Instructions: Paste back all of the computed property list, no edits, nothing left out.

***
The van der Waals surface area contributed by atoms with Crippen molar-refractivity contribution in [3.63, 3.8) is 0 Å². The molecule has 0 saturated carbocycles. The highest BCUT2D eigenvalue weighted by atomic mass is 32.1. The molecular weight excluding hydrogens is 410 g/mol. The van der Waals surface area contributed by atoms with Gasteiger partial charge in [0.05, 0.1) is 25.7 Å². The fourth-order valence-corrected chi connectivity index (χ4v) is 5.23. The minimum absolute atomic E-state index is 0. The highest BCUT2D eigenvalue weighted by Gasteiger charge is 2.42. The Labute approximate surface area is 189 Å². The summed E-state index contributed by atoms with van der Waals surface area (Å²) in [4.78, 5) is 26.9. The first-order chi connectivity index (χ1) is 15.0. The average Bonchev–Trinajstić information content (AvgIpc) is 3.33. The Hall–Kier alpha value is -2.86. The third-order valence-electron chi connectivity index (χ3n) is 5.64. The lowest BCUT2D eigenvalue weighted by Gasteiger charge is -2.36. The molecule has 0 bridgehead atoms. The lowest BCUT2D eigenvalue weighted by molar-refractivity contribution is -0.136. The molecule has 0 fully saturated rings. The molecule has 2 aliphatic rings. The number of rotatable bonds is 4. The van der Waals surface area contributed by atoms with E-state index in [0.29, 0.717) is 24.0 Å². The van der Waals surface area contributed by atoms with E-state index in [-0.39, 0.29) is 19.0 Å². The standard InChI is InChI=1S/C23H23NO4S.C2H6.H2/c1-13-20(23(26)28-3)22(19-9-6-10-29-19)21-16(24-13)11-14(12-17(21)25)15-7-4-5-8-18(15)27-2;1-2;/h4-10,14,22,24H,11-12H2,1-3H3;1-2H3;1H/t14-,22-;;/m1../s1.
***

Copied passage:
The van der Waals surface area contributed by atoms with Crippen molar-refractivity contribution in [3.63, 3.8) is 0 Å². The molecule has 0 saturated carbocycles. The highest BCUT2D eigenvalue weighted by atomic mass is 32.1. The molecular weight excluding hydrogens is 410 g/mol. The van der Waals surface area contributed by atoms with Gasteiger partial charge in [0.05, 0.1) is 25.7 Å². The fourth-order valence-corrected chi connectivity index (χ4v) is 5.23. The minimum absolute atomic E-state index is 0. The highest BCUT2D eigenvalue weighted by Gasteiger charge is 2.42. The Labute approximate surface area is 189 Å². The summed E-state index contributed by atoms with van der Waals surface area (Å²) in [4.78, 5) is 26.9. The first-order chi connectivity index (χ1) is 15.0. The average Bonchev–Trinajstić information content (AvgIpc) is 3.33. The Hall–Kier alpha value is -2.86. The third-order valence-electron chi connectivity index (χ3n) is 5.64. The lowest BCUT2D eigenvalue weighted by Gasteiger charge is -2.36. The molecule has 0 bridgehead atoms. The lowest BCUT2D eigenvalue weighted by molar-refractivity contribution is -0.136. The molecule has 0 fully saturated rings. The molecule has 2 aliphatic rings. The number of rotatable bonds is 4. The van der Waals surface area contributed by atoms with E-state index in [0.29, 0.717) is 24.0 Å². The van der Waals surface area contributed by atoms with E-state index in [-0.39, 0.29) is 19.0 Å². The standard InChI is InChI=1S/C23H23NO4S.C2H6.H2/c1-13-20(23(26)28-3)22(19-9-6-10-29-19)21-16(24-13)11-14(12-17(21)25)15-7-4-5-8-18(15)27-2;1-2;/h4-10,14,22,24H,11-12H2,1-3H3;1-2H3;1H/t14-,22-;;/m1../s1.